By Arik Ligeti, CBC News
When the original Ottawa Senators played their first game in the National Hockey League on Dec. 19, 1917, Tommy Gorman should have been thrilled.
As part-owner of the Senators, Gorman had been a key figure in founding the NHL just a few weeks before.
But two days before opening night, tragedy hit on the other side of the Atlantic — his brother Joseph had died serving Canada in the First World War. It was Joseph's 28th birthday.
“He was dead long before I got to know who he was,” said Joseph Gorman's great nephew Tim Hern.
Hern, 61, remembers his visits as a child to Gorman's home at 38 Euclid Ave, just off Bank Street in Old Ottawa South. It was the family home where Joseph and Tommy were raised by their mother Mary, a widow with six children.
Gorman’s childhood home is just one of nearly 500 Ottawa addresses mapped out by the CBC.
Each icon on the map above represents one or sometimes two people who died in the First World War with a personal or next of kin address that could be located within the city of Ottawa.
The Canadian Great War Project provided a database of 776 names, which was then narrowed down to 495 with a confirmed address in Ottawa. This was either their own personal address or next of kin, which was usually a parent or spouse.
When information in the database was not clear or required verification, the individual was cross-referenced against attestation papers and old city directories.
The names and addresses are based on data provided by the Canadian Great War Project, an online portal that has compiled publicly available records of nearly 160,000 Canadians who enlisted in the First World War.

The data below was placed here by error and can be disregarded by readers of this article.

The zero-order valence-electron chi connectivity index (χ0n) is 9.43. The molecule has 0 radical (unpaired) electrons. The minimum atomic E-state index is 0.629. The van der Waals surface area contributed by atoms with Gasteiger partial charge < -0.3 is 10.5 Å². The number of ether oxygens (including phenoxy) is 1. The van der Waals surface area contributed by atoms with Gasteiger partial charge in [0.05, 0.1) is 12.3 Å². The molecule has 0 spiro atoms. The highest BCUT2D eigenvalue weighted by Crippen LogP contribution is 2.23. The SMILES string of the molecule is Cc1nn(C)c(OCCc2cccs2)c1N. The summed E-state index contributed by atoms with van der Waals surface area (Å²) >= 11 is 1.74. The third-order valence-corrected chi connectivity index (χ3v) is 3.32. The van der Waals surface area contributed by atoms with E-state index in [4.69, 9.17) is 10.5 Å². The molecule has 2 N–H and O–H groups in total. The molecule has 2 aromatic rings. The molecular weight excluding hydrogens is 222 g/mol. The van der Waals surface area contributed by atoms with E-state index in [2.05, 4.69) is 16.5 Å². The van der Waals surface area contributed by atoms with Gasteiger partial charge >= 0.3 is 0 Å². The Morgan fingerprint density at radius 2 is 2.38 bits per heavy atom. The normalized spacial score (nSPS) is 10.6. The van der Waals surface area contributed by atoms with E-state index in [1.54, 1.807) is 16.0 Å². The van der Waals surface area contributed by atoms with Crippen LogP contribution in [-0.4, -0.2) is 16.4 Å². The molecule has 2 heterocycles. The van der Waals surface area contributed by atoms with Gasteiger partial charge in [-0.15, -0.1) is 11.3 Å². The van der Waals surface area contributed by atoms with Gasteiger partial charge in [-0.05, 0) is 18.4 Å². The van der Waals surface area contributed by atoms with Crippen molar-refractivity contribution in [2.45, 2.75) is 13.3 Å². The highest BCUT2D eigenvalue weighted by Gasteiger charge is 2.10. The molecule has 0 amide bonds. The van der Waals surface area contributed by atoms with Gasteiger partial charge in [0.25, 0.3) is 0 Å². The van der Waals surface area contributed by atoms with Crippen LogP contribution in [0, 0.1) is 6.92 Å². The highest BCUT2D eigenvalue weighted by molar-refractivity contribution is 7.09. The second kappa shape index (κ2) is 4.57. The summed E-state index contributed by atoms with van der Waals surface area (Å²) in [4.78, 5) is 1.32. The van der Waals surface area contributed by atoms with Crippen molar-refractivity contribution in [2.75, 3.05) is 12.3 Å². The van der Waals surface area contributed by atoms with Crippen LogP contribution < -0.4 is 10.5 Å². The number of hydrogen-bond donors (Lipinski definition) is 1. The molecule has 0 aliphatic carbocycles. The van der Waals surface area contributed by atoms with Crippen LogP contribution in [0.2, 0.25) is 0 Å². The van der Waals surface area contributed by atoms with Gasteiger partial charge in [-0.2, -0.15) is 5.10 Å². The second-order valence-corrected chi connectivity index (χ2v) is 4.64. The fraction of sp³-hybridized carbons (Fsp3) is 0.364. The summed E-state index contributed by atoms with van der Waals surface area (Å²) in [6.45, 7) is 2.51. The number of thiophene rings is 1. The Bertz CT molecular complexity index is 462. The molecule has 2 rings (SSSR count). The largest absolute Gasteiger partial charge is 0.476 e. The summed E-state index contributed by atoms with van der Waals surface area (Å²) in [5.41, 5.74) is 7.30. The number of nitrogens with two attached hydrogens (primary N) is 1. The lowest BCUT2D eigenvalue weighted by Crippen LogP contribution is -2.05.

At the time of enlistment, Joseph, or Joe, was already living far away from his childhood home in Ottawa. A sportswriter, he had moved to Toronto before settling in Victoria, B.C., where he met his wife, Lottie McLaren.
A few years after the war was underway, Joe and a few friends headed south to train at a pilot school in Texas and from there he went to England, where he joined the Royal Naval Air Service as a pilot.
While overseas Joe ended up in the same squadron as Billy Bishop, flying a biplane with the same design as the one flown by the Wright brothers.
Joe would often send comical letters to his mother during the war, with reassurances of coming home when it was all over. Joe’s wife Lottie was on her way to visit him in Europe when the news reached home.
The cause of his death was never fully clear, but it’s believed Joe was on a training flight in Italy, when the engine seized 200 feet in the air. He was buried at a cemetery in Padua, less than an hour west of Venice, Italy.
Joe’s childhood home on Euclid Avenue stayed in the family until Hern’s great aunt passed away in the early 1970s. Gorman's story is kept alive with the old photos Hern keeps stored safely in a suitcase at his home.
“It’s little pieces of history,” he said.